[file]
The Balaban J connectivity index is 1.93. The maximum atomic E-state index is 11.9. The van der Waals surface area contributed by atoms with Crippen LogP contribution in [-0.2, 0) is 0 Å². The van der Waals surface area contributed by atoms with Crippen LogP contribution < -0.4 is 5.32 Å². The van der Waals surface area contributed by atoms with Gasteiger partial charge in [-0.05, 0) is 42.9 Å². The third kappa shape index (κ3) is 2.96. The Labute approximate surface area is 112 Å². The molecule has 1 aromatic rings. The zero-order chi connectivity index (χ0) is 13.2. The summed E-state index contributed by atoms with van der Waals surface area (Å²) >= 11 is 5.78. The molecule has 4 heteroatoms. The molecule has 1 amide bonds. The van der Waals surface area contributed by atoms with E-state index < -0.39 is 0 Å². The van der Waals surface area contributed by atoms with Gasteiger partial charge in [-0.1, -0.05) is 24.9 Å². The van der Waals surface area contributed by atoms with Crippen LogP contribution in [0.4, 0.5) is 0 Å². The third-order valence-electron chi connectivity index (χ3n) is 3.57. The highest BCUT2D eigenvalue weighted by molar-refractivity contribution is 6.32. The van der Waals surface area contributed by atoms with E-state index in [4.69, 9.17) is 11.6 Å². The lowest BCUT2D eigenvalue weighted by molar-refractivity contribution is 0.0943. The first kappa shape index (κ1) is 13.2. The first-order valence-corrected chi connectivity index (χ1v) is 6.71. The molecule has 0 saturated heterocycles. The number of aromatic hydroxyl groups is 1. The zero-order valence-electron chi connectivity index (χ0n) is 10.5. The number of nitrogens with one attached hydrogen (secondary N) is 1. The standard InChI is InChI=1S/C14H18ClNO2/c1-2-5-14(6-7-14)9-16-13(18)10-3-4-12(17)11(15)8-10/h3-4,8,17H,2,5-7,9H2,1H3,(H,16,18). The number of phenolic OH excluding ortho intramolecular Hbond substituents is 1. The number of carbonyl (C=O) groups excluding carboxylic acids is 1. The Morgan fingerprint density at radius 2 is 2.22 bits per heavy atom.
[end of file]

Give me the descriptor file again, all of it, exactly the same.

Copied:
The Balaban J connectivity index is 1.93. The maximum atomic E-state index is 11.9. The van der Waals surface area contributed by atoms with Crippen LogP contribution in [-0.2, 0) is 0 Å². The van der Waals surface area contributed by atoms with Crippen LogP contribution < -0.4 is 5.32 Å². The van der Waals surface area contributed by atoms with Gasteiger partial charge in [-0.05, 0) is 42.9 Å². The third kappa shape index (κ3) is 2.96. The Labute approximate surface area is 112 Å². The molecule has 1 aromatic rings. The zero-order chi connectivity index (χ0) is 13.2. The summed E-state index contributed by atoms with van der Waals surface area (Å²) >= 11 is 5.78. The molecule has 4 heteroatoms. The molecule has 1 amide bonds. The van der Waals surface area contributed by atoms with E-state index < -0.39 is 0 Å². The van der Waals surface area contributed by atoms with Gasteiger partial charge in [-0.1, -0.05) is 24.9 Å². The van der Waals surface area contributed by atoms with Crippen LogP contribution in [0.4, 0.5) is 0 Å². The third-order valence-electron chi connectivity index (χ3n) is 3.57. The highest BCUT2D eigenvalue weighted by molar-refractivity contribution is 6.32. The van der Waals surface area contributed by atoms with E-state index in [4.69, 9.17) is 11.6 Å². The lowest BCUT2D eigenvalue weighted by molar-refractivity contribution is 0.0943. The first kappa shape index (κ1) is 13.2. The first-order valence-corrected chi connectivity index (χ1v) is 6.71. The molecule has 0 saturated heterocycles. The number of aromatic hydroxyl groups is 1. The zero-order valence-electron chi connectivity index (χ0n) is 10.5. The number of nitrogens with one attached hydrogen (secondary N) is 1. The standard InChI is InChI=1S/C14H18ClNO2/c1-2-5-14(6-7-14)9-16-13(18)10-3-4-12(17)11(15)8-10/h3-4,8,17H,2,5-7,9H2,1H3,(H,16,18). The number of phenolic OH excluding ortho intramolecular Hbond substituents is 1. The number of carbonyl (C=O) groups excluding carboxylic acids is 1. The Morgan fingerprint density at radius 2 is 2.22 bits per heavy atom.